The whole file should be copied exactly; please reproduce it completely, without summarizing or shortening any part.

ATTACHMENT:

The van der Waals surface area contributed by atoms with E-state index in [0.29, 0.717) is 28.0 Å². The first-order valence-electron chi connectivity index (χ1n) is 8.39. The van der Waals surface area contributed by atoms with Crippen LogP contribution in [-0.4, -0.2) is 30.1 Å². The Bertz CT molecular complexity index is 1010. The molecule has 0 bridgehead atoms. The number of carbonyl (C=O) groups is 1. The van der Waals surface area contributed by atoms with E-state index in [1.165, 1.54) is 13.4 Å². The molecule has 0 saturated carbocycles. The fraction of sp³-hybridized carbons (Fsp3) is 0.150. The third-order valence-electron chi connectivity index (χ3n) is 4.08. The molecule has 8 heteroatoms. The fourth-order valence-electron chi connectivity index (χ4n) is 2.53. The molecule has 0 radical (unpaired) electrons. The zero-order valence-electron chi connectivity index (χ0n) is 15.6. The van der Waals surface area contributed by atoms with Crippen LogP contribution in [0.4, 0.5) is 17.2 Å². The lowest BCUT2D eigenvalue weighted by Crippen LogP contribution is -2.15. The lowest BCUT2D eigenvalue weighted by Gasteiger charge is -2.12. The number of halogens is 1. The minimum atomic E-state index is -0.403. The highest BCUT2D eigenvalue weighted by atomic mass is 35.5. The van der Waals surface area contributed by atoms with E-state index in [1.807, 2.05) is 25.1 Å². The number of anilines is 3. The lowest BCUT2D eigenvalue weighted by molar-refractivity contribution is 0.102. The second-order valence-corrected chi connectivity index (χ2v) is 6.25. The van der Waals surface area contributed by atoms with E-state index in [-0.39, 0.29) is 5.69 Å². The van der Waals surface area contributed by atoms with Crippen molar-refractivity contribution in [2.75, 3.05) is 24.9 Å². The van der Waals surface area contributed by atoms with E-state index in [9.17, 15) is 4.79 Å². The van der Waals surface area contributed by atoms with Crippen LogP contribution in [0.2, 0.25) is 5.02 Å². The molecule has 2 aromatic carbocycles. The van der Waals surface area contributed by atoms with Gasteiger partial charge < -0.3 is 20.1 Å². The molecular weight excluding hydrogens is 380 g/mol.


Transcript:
The van der Waals surface area contributed by atoms with E-state index in [0.29, 0.717) is 28.0 Å². The first-order valence-electron chi connectivity index (χ1n) is 8.39. The van der Waals surface area contributed by atoms with Crippen LogP contribution in [-0.4, -0.2) is 30.1 Å². The Bertz CT molecular complexity index is 1010. The molecule has 0 bridgehead atoms. The number of carbonyl (C=O) groups is 1. The van der Waals surface area contributed by atoms with E-state index in [1.165, 1.54) is 13.4 Å². The molecule has 0 saturated carbocycles. The fraction of sp³-hybridized carbons (Fsp3) is 0.150. The third-order valence-electron chi connectivity index (χ3n) is 4.08. The molecule has 8 heteroatoms. The fourth-order valence-electron chi connectivity index (χ4n) is 2.53. The molecule has 0 radical (unpaired) electrons. The zero-order valence-electron chi connectivity index (χ0n) is 15.6. The van der Waals surface area contributed by atoms with Crippen LogP contribution in [0.4, 0.5) is 17.2 Å². The lowest BCUT2D eigenvalue weighted by Crippen LogP contribution is -2.15. The lowest BCUT2D eigenvalue weighted by Gasteiger charge is -2.12. The number of halogens is 1. The minimum atomic E-state index is -0.403. The highest BCUT2D eigenvalue weighted by atomic mass is 35.5. The van der Waals surface area contributed by atoms with E-state index in [1.807, 2.05) is 25.1 Å². The number of anilines is 3. The lowest BCUT2D eigenvalue weighted by molar-refractivity contribution is 0.102. The second-order valence-corrected chi connectivity index (χ2v) is 6.25. The van der Waals surface area contributed by atoms with E-state index in [-0.39, 0.29) is 5.69 Å². The van der Waals surface area contributed by atoms with Crippen molar-refractivity contribution in [2.75, 3.05) is 24.9 Å². The van der Waals surface area contributed by atoms with E-state index in [9.17, 15) is 4.79 Å². The van der Waals surface area contributed by atoms with Crippen LogP contribution in [0.2, 0.25) is 5.02 Å². The molecule has 2 aromatic carbocycles. The van der Waals surface area contributed by atoms with Gasteiger partial charge < -0.3 is 20.1 Å². The molecular weight excluding hydrogens is 380 g/mol.